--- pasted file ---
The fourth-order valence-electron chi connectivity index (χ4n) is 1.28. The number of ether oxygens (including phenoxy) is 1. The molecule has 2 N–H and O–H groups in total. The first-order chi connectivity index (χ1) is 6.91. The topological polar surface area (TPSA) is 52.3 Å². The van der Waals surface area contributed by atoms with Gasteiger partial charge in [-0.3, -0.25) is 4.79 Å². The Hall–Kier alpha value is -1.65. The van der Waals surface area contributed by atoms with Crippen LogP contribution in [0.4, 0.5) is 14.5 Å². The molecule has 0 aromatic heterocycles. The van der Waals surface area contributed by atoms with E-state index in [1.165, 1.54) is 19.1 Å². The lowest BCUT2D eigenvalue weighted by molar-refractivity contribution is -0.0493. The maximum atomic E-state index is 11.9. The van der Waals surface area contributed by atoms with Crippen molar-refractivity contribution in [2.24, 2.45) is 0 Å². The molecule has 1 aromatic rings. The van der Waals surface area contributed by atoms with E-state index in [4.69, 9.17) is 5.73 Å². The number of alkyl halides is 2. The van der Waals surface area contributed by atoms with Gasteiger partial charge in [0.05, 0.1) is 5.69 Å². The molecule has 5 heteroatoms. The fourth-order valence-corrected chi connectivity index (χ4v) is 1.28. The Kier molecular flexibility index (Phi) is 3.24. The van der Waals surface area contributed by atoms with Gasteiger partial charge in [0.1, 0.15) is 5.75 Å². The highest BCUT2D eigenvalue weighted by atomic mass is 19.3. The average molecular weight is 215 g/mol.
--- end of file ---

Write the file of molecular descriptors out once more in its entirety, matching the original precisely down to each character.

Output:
The fourth-order valence-electron chi connectivity index (χ4n) is 1.28. The number of ether oxygens (including phenoxy) is 1. The molecule has 2 N–H and O–H groups in total. The first-order chi connectivity index (χ1) is 6.91. The topological polar surface area (TPSA) is 52.3 Å². The van der Waals surface area contributed by atoms with Gasteiger partial charge in [-0.3, -0.25) is 4.79 Å². The Hall–Kier alpha value is -1.65. The van der Waals surface area contributed by atoms with Crippen LogP contribution in [0.4, 0.5) is 14.5 Å². The molecule has 0 aromatic heterocycles. The van der Waals surface area contributed by atoms with E-state index in [1.165, 1.54) is 19.1 Å². The lowest BCUT2D eigenvalue weighted by molar-refractivity contribution is -0.0493. The maximum atomic E-state index is 11.9. The van der Waals surface area contributed by atoms with Crippen molar-refractivity contribution in [2.24, 2.45) is 0 Å². The molecule has 1 aromatic rings. The van der Waals surface area contributed by atoms with E-state index in [4.69, 9.17) is 5.73 Å². The number of alkyl halides is 2. The van der Waals surface area contributed by atoms with Gasteiger partial charge in [0.05, 0.1) is 5.69 Å². The molecule has 5 heteroatoms. The fourth-order valence-corrected chi connectivity index (χ4v) is 1.28. The Kier molecular flexibility index (Phi) is 3.24. The van der Waals surface area contributed by atoms with Gasteiger partial charge in [0.1, 0.15) is 5.75 Å². The highest BCUT2D eigenvalue weighted by atomic mass is 19.3. The average molecular weight is 215 g/mol.